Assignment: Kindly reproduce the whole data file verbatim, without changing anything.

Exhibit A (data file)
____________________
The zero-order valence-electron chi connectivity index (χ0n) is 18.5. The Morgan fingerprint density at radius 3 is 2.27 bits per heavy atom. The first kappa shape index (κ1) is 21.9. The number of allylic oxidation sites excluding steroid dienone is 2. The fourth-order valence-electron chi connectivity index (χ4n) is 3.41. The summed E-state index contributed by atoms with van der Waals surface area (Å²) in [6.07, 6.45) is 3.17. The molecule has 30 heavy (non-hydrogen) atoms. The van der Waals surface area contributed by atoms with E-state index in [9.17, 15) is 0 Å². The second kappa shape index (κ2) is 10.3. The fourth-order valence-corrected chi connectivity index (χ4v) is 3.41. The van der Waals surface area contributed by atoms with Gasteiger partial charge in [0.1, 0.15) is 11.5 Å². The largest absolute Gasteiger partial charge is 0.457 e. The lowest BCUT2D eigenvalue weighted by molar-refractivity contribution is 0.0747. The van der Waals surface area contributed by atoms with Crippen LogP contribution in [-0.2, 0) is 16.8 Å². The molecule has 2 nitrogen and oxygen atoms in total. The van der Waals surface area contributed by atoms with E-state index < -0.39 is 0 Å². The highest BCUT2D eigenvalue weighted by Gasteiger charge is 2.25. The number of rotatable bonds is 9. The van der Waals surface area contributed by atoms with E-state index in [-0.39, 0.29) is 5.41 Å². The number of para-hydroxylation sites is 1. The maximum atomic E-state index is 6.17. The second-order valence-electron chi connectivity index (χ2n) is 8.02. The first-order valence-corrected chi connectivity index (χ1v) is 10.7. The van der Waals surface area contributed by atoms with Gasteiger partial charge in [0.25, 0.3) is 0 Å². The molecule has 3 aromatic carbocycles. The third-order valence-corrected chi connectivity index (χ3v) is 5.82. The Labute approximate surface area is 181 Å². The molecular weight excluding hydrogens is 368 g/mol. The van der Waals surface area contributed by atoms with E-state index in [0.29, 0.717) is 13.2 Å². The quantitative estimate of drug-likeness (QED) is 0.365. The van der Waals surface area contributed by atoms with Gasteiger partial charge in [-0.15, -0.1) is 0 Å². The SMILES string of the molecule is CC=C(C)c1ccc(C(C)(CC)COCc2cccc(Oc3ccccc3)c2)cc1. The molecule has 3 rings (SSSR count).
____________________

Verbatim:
The zero-order valence-electron chi connectivity index (χ0n) is 18.5. The Morgan fingerprint density at radius 3 is 2.27 bits per heavy atom. The first kappa shape index (κ1) is 21.9. The number of allylic oxidation sites excluding steroid dienone is 2. The fourth-order valence-electron chi connectivity index (χ4n) is 3.41. The summed E-state index contributed by atoms with van der Waals surface area (Å²) in [6.07, 6.45) is 3.17. The molecule has 30 heavy (non-hydrogen) atoms. The van der Waals surface area contributed by atoms with E-state index in [9.17, 15) is 0 Å². The second kappa shape index (κ2) is 10.3. The fourth-order valence-corrected chi connectivity index (χ4v) is 3.41. The van der Waals surface area contributed by atoms with Gasteiger partial charge in [0.1, 0.15) is 11.5 Å². The largest absolute Gasteiger partial charge is 0.457 e. The lowest BCUT2D eigenvalue weighted by molar-refractivity contribution is 0.0747. The van der Waals surface area contributed by atoms with Crippen LogP contribution in [-0.2, 0) is 16.8 Å². The molecule has 2 nitrogen and oxygen atoms in total. The van der Waals surface area contributed by atoms with E-state index < -0.39 is 0 Å². The highest BCUT2D eigenvalue weighted by Gasteiger charge is 2.25. The number of rotatable bonds is 9. The van der Waals surface area contributed by atoms with E-state index in [-0.39, 0.29) is 5.41 Å². The number of para-hydroxylation sites is 1. The maximum atomic E-state index is 6.17. The second-order valence-electron chi connectivity index (χ2n) is 8.02. The first-order valence-corrected chi connectivity index (χ1v) is 10.7. The van der Waals surface area contributed by atoms with Gasteiger partial charge in [0.25, 0.3) is 0 Å². The molecule has 3 aromatic carbocycles. The third-order valence-corrected chi connectivity index (χ3v) is 5.82. The Labute approximate surface area is 181 Å². The molecular weight excluding hydrogens is 368 g/mol. The van der Waals surface area contributed by atoms with E-state index in [0.29, 0.717) is 13.2 Å². The quantitative estimate of drug-likeness (QED) is 0.365. The van der Waals surface area contributed by atoms with Gasteiger partial charge in [-0.15, -0.1) is 0 Å². The SMILES string of the molecule is CC=C(C)c1ccc(C(C)(CC)COCc2cccc(Oc3ccccc3)c2)cc1. The molecule has 3 rings (SSSR count).